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    http://dx.doi.org/10.4103/0970-9185.111648DOI Listing
    http://www.ncbi.nlm.nih.gov/pmc/articles/PMC3713656PMC
    April 2013
    26 Reads
    6 Citations

    The fatigued anesthesiologist: A threat to patient safety?

    J Anaesthesiol Clin Pharmacol 2013 Apr;29(2):151-9

    Professor and Vice Chairman for Research, Director of Clinical Research, Anesthesiology and Perioperative Medicine, Drexel University College of Medicine, Philadelphia, USA.

    Universally, anesthesiologists are expected to be knowledgeable, astutely responding to clinical challenges while maintaining a prolonged vigilance for administration of safe anesthesia and critical care. A fatigued anesthesiologist is the consequence of cumulative acuity, manifesting as decreased motor and cognitive powers. This results in impaired judgement, late and inadequate responses to clinical changes, poor communication and inadequate record keeping. With rising expectations and increased medico-legal claims, anesthesiologists work round the clock to provide efficient and timely services, but are the "sleep provider" in a sleep debt them self? Is it the right time to promptly address these issues so that we prevent silent perpetuation of problems pertinent to anesthesiologist's health and the profession. The implications of sleep debt on patient safety are profound and preventive strategies are quintessential. Anesthesiology governing bodies must ensure requisite laws to prevent the adverse outcomes of sleep debt before patient care is compromised.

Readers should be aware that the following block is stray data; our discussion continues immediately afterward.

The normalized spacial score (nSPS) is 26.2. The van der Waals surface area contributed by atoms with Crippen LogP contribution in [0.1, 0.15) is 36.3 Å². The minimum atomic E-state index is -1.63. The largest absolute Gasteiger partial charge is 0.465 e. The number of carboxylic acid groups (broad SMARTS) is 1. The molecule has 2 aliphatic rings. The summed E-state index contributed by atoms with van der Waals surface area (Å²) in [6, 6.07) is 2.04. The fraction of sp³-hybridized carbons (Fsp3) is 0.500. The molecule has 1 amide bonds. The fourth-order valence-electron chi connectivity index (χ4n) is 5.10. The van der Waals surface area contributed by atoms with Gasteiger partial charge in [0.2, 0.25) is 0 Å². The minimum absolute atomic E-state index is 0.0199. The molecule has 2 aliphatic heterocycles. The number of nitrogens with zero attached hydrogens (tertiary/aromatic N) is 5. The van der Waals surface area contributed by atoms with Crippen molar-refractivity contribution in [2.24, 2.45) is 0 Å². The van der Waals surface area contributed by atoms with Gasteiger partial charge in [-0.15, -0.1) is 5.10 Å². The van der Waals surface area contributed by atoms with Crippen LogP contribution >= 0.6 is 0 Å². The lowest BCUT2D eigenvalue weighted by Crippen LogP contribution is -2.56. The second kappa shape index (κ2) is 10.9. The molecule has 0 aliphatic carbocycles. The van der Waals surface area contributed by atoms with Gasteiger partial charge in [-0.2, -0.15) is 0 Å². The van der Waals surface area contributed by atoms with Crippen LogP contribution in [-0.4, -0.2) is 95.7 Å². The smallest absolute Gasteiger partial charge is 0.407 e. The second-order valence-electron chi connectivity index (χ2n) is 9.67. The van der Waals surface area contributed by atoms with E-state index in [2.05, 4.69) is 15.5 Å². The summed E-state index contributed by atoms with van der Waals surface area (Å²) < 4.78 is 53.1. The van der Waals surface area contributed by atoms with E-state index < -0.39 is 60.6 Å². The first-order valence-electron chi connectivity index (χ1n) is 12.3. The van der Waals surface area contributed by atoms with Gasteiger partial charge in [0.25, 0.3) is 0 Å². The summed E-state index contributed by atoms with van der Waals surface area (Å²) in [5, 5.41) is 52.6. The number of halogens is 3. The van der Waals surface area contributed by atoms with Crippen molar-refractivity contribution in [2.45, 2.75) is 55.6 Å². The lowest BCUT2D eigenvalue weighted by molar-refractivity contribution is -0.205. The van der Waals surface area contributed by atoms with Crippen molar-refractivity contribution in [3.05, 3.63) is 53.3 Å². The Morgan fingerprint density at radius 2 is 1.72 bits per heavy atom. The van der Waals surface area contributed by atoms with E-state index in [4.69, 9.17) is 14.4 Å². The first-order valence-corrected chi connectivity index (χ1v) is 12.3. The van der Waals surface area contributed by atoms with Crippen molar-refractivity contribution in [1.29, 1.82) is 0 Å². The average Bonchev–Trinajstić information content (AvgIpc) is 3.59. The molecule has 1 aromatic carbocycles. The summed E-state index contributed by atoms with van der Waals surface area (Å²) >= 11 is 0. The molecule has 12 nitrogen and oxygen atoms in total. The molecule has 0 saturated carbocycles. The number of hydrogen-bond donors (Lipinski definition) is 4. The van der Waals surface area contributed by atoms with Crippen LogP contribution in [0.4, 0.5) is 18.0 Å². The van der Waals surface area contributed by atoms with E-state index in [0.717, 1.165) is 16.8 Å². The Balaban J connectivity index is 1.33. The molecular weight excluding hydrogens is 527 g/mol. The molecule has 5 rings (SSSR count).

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    http://dx.doi.org/10.4103/0970-9185.111657DOI Listing
    http://www.ncbi.nlm.nih.gov/pmc/articles/PMC3713658PMC
    April 2013
    29 Reads
    38 Citations

    Anesthetic considerations in pemphigus vulgaris: Case series and review of literature.

    Saudi J Anaesth 2012 Apr;6(2):165-8

    Department of Anaesthesia and Critical Care, Medanta-The Medicity, Gurgaon, Haryana, India.

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    http://dx.doi.org/10.4103/1658-354X.97032DOI Listing
    http://www.ncbi.nlm.nih.gov/pmc/articles/PMC3385261PMC
    April 2012
    30 Reads

    Bier's block using lignocaine and butorphanol.

    J Anaesthesiol Clin Pharmacol 2011 Oct;27(4):465-9

    Department of Anaesthesia, Dayanand Medical College and Hospital, Ludhiana, India.